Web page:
Fis­cal deficit

The Pak Banker - - FRONT PAGE -

Due to mis­man­age­ment by the previous gov­ern­ment, the fis­cal deficit tar­get has been missed by whop­ping 2.5 per­cent of GDP (Rs860bn) in FY18 from tar­geted 4.1 per­cent of GDP to take it to 6.6 per­cent of GDP. In ab­so­lute terms, the deficit stood at Rs2.26 tril­lion ($18bn). In FY17, the deficit was tar­geted at 3.8 per­cent of GDP while the ac­tual num­ber came at 5.8 per­cent of GDP. The slip­page of 2-2.5 per­cent from tar­geted numbers in the last two years of PMLN regime largely ex­plains the widen­ing of cur­rent ac­count deficit and the ex­ter­nal cri­sis the econ­omy faces to­day. In Musharraf's era, fis­cal deficit slipped from 4.1 per­cent in FY07 to 7.31 per­cent in FY08 while the PPP gov­ern­ment which was not able to lower the deficit to a de­cent level in any year of its term, broke all the records in its all year to take the deficit to 8.2 per­cent in FY13.

It is a fa­mil­iar pat­tern. Ev­ery suc­ces­sive gov­ern­ment tries to win the hearts of the vot­ers by gen­er­ous spend­ing and tax breaks close to elec­tions. The real eco­nomic change 'Naya Pak­istan' can bring is to move away from the lav­ish spend­ing close to elec­tions which brings econ­omy at the verge of col­lapse and ev­ery new gov­ern­ment has to knock the door of IMF for a bailout. The story is no dif­fer­ent for PTI to start with. The fis­cal numbers of FY18 have a dis­mal tale to tell. There is not much wrong with fed­eral tax rev­enue col­lec­tion which grew by 11.5 per­cent in FY18 to reach Rs4,065 bil­lion and the tax col­lec­tion reached 13 per­cent of GDP in FY18 ver­sus 12.5 per­cent of GDP in FY17.The sin­gle big­gest con­trib­u­tor in tax rev­enues is sales tax which grew by 12.7 per­cent in FY18 to stand at Rs1,491 bil­lion. The num­ber is al­most same as to­tal di­rect tax col­lec­tion which stood at Rs1,536 bil­lion in FY18. The toll ex­hib­ited a growth of 14.7 per­cent in FY18.

How­ever, given the tax re­liefs by the out­go­ing gov­ern­ment in FY18 amid the plans of phas­ing out su­per tax and low­er­ing cor­po­rate in­come tax in stage man­ner, the growth of di­rect taxes will shave off in FY19 un­less more peo­ple come in the tax net. If there is no change in an­nounced re­lax­ation in bud­get, there is a fair chance that sales tax col­lec­tion will cross over­all di­rect tax numbers in FY19. The PTI man­i­festo con­tains pro-poor poli­cies aimed at bridg­ing the in­equal­i­ties be­tween the rich and the poor. If the gov­ern­ment works on th­ese prin­ci­ples, they will have to lower the GST and en­hance di­rect tax col­lec­tion. Fi­nance Min­is­ter Asad Umar has hinted that he is not happy with a few steps an­nounced in the last bud­get and a mini-bud­get may be in the off­ing.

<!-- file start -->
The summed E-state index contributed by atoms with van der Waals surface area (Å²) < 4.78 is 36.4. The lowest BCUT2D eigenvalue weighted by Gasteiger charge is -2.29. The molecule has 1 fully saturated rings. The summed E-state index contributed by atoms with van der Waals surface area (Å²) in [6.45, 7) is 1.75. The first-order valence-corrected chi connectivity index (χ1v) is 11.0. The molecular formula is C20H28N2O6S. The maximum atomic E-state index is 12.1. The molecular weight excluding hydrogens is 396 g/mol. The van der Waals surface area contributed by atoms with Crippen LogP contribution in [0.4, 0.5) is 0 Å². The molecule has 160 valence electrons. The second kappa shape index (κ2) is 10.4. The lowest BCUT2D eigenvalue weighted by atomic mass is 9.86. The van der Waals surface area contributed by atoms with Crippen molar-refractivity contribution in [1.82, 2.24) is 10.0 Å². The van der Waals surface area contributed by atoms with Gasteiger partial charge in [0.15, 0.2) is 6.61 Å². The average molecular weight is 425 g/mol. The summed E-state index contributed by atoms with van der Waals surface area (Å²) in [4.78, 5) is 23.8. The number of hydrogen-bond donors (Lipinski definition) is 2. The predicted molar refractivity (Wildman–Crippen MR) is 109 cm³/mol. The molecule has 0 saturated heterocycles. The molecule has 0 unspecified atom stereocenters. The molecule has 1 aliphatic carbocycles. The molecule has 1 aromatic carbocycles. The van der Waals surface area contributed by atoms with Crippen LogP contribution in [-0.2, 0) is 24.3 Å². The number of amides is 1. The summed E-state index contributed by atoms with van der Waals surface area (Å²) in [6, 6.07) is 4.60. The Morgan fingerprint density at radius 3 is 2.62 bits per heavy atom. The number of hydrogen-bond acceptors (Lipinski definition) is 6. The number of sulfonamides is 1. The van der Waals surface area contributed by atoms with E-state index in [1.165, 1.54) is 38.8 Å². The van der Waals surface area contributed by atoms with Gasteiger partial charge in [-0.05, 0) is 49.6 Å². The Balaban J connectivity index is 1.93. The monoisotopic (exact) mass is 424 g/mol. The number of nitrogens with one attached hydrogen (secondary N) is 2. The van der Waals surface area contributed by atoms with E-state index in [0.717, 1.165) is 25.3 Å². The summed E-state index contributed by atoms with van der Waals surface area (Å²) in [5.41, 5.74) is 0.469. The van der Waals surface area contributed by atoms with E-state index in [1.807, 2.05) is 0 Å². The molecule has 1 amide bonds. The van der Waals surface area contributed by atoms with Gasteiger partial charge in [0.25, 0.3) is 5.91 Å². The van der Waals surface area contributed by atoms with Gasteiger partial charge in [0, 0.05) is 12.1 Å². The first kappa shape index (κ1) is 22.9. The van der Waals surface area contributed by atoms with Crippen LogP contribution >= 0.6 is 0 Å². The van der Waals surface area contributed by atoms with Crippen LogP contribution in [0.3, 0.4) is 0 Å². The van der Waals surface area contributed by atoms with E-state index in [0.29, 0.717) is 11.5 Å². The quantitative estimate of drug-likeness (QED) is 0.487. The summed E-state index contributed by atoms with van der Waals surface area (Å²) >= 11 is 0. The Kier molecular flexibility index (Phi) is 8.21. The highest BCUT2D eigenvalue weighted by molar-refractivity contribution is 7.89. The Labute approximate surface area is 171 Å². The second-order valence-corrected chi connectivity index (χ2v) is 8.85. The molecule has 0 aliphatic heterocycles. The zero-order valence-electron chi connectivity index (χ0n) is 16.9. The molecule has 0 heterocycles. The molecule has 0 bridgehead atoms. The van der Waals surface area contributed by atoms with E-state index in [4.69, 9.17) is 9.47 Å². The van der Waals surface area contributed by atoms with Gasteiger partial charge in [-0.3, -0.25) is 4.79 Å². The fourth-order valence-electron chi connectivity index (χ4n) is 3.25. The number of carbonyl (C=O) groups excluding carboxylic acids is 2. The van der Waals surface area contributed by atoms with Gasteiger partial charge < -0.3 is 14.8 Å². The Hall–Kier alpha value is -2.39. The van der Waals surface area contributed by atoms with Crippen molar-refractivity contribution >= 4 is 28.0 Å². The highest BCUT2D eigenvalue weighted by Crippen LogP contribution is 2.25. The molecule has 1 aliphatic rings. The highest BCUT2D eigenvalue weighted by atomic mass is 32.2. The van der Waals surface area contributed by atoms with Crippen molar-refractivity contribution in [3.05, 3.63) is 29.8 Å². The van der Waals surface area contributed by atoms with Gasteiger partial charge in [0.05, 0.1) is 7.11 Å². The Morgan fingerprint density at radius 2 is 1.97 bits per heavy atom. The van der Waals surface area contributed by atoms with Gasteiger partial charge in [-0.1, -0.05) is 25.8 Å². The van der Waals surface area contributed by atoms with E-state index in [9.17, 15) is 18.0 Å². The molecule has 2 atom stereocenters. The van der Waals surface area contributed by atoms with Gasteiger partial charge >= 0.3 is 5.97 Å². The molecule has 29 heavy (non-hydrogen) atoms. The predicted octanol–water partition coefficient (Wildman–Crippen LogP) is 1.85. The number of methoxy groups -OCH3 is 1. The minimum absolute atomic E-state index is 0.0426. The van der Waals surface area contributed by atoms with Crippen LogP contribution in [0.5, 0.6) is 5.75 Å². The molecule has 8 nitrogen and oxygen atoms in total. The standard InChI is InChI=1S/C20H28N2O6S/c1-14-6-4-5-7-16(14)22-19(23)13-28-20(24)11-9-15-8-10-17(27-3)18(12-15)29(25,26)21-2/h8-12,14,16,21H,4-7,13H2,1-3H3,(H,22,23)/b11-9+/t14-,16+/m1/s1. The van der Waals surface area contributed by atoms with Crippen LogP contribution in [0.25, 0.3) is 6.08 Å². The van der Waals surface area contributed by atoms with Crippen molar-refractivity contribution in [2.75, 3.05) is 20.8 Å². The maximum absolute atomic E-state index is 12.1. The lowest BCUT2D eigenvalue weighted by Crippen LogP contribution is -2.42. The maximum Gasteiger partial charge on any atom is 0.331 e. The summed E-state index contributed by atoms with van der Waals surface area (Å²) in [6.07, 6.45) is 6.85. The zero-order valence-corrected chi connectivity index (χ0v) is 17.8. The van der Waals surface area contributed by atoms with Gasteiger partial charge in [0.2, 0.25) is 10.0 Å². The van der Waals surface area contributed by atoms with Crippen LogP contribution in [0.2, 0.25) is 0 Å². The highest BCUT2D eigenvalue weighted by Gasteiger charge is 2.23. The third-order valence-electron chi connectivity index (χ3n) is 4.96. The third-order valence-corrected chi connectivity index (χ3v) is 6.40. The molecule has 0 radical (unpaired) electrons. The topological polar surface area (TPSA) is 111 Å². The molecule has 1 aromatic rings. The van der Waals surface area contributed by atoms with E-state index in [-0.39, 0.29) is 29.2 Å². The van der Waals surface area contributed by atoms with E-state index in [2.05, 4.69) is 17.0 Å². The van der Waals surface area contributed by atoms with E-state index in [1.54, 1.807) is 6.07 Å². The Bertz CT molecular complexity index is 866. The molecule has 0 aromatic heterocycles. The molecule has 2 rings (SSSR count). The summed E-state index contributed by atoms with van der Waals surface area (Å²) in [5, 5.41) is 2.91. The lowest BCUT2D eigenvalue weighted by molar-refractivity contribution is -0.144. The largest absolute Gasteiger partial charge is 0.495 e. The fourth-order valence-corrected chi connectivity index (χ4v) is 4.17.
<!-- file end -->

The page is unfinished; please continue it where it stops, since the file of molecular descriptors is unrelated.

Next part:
The other chal­lenge is to curb the growth in ex­pen­di­ture. The to­tal fed­eral ex­pen­di­ture in­creased by 11 per­cent in FY18 which is not much and the sym­bolic aus­ter­ity would not con­sid­er­ably dent the high ex­pen­di­ture base. The in­ter­est and prin­ci­pal pay­ment of debt grew by 11 per­cent to Rs1499 bil­lion while the de­fence ex­pen­di­ture for the first time crossed tril­lion ru­pees mark in FY18.The real gain for sym­bolic ex­pen­di­ture can be de­rived from be­havioural eco­nom­ics. It can help in bridg­ing the trust deficit be­tween the tax payer and the state; and see­ing the ba­boos in pain due to aus­ter­ity may in­cen­tivize peo­ple to pay taxes.Only time will tell how ef­fec­tive mea­sures are in­tro­duced in curb­ing fis­cal deficit. What is needed is a cut in de­vel­op­ment spend­ing along with ra­tio­nal­iza­tion of gas and elec­tric­ity tar­iffs. This will help re­duce the bud­get deficit to a great ex­tent.

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